About This Article No. 1912
Reduced demand to purchase farmland has slowed the rate of increase in the value of “good” agricultural land, as compared with a year ago, for the Seventh Federal Reserve District.

AgLetter: May 2001
Last Updated: 05/04/01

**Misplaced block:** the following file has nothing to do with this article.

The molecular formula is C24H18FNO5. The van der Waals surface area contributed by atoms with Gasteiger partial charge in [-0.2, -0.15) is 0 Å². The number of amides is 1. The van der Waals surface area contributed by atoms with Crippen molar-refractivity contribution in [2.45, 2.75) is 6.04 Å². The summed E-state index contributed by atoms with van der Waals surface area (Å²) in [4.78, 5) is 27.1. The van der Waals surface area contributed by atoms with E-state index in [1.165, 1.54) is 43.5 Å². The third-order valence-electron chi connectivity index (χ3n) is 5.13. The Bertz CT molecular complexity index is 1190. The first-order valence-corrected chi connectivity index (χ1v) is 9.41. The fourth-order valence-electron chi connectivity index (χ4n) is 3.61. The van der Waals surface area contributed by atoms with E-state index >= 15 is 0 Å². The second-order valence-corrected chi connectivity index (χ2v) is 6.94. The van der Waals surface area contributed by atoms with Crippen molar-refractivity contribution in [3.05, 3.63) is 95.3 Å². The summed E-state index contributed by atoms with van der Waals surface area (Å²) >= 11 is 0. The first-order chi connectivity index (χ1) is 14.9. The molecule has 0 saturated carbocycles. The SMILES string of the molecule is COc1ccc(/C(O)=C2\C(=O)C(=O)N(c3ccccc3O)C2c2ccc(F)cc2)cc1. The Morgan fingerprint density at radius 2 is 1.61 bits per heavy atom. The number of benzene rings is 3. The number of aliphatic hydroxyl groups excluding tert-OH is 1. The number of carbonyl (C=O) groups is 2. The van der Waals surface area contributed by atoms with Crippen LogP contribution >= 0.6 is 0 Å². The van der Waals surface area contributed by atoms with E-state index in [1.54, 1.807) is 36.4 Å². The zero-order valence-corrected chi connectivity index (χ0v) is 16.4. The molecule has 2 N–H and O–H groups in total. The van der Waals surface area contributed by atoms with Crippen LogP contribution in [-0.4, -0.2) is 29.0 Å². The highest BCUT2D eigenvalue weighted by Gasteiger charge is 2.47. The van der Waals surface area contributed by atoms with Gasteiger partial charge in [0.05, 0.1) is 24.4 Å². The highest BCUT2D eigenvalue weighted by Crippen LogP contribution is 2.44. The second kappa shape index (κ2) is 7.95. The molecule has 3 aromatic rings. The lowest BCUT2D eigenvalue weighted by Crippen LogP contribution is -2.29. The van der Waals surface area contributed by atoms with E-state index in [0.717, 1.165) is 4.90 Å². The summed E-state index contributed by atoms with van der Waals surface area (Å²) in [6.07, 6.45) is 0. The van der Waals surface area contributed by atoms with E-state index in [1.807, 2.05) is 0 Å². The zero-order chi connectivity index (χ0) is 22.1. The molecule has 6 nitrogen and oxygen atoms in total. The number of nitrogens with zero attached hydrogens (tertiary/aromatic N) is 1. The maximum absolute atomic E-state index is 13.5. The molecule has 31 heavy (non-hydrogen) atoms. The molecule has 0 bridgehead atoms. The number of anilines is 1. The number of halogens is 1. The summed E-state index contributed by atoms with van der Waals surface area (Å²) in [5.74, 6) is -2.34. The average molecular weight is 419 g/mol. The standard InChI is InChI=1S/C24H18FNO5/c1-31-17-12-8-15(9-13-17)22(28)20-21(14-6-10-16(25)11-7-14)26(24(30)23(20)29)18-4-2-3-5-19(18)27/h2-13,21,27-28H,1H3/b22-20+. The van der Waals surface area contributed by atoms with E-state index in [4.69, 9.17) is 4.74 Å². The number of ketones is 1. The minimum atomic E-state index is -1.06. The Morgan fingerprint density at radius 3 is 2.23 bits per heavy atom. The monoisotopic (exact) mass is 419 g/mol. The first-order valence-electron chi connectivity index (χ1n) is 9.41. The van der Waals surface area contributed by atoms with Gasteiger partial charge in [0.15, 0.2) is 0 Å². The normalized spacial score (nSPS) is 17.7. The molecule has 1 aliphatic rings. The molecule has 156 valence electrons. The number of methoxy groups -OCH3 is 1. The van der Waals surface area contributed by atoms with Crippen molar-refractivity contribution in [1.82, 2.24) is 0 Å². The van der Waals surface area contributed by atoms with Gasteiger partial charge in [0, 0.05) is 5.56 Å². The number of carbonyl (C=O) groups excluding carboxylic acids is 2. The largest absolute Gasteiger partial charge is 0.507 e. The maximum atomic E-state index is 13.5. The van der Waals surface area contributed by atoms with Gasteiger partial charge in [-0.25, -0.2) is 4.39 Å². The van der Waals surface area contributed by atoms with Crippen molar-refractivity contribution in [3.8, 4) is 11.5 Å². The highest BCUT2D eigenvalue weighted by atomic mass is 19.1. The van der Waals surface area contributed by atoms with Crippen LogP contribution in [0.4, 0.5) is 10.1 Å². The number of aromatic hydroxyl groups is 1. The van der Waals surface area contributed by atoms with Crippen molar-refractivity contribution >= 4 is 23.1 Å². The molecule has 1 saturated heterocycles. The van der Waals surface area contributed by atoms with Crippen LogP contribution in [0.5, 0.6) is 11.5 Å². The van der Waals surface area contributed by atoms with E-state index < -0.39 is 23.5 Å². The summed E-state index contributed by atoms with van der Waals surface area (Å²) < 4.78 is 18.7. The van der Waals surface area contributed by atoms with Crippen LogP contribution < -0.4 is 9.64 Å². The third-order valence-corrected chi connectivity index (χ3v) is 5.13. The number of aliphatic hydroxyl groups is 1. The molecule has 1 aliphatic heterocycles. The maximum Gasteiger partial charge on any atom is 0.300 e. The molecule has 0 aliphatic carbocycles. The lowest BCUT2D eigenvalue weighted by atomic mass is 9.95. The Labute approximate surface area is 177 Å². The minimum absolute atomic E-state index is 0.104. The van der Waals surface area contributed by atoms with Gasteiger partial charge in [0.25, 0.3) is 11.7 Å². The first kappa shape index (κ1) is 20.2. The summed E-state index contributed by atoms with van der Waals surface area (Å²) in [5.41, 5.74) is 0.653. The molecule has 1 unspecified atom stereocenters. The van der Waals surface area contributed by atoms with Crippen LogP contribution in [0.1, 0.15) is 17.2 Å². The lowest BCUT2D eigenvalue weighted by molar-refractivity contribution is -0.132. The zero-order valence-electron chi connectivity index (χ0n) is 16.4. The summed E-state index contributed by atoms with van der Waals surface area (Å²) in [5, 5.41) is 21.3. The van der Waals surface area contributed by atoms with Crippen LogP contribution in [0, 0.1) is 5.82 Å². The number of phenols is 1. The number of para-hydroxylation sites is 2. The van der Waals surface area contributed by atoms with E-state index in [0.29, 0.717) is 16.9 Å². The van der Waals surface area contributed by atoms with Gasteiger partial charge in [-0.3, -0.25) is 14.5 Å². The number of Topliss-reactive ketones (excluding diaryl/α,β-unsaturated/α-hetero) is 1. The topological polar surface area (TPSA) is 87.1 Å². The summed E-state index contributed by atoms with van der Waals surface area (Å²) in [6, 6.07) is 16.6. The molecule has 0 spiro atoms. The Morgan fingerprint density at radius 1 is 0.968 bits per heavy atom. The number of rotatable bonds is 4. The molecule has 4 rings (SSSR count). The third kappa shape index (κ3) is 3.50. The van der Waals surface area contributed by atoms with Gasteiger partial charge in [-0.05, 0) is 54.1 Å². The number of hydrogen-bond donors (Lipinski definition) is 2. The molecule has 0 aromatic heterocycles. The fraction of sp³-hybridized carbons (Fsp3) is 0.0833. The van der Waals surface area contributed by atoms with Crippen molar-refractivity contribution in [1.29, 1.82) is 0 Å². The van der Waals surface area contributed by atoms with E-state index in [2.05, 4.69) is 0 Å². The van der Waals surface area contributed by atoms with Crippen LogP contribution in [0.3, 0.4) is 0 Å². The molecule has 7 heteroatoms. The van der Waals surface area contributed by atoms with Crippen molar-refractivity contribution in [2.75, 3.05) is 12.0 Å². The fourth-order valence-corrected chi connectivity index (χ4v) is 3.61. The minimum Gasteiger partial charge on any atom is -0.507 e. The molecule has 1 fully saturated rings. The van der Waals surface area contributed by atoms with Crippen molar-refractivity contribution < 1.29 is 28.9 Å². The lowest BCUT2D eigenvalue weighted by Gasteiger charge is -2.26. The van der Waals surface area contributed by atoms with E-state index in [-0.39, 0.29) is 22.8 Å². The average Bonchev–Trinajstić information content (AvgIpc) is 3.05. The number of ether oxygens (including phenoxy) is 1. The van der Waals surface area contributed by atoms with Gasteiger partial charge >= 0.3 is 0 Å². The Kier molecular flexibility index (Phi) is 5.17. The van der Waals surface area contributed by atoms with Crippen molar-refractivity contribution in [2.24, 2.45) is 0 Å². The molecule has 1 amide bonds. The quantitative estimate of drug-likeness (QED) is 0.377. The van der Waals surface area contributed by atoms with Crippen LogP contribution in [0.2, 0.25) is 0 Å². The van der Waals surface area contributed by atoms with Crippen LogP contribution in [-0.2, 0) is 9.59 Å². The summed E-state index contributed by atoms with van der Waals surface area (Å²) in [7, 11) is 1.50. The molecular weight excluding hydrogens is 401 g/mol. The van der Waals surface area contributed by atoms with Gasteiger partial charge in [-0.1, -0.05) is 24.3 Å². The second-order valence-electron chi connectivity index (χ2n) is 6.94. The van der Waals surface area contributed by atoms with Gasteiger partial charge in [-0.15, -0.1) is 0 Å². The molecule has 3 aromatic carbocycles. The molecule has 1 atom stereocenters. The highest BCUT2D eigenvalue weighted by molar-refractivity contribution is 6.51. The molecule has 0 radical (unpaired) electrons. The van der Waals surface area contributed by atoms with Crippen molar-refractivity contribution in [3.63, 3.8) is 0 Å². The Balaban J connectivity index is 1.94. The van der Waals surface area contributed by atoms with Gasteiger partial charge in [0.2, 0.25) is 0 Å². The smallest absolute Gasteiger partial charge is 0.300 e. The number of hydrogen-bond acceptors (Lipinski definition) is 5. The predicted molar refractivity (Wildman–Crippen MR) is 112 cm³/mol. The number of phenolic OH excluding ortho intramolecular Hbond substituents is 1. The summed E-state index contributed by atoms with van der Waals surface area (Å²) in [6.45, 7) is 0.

Reduced demand to purchase farmland has slowed the rate of increase in the value of “good” agricultural land, as compared with a year ago, for the Seventh Federal Reserve District. Based on a survey of 325 agricultural bankers as of April 1, 2001, the quarterly increase in farmland values remained at 1 percent, on average, for the District as a whole. For the twelve months ending March 31 the increase was 4 percent. Although the year-over-year increase matched that of last year, more bankers expected farmland values to decline and fewer expected farmland values to go up in the next three months. Interestingly, the bankers reported that the amount of farmland for sale in recent months, as well as the number and acreage of farms sold, was higher than a year earlier. Cash rental rates for farmland showed a stronger increase than was reported last year, as farm operations in the District continued to shift toward cash rental arrangements.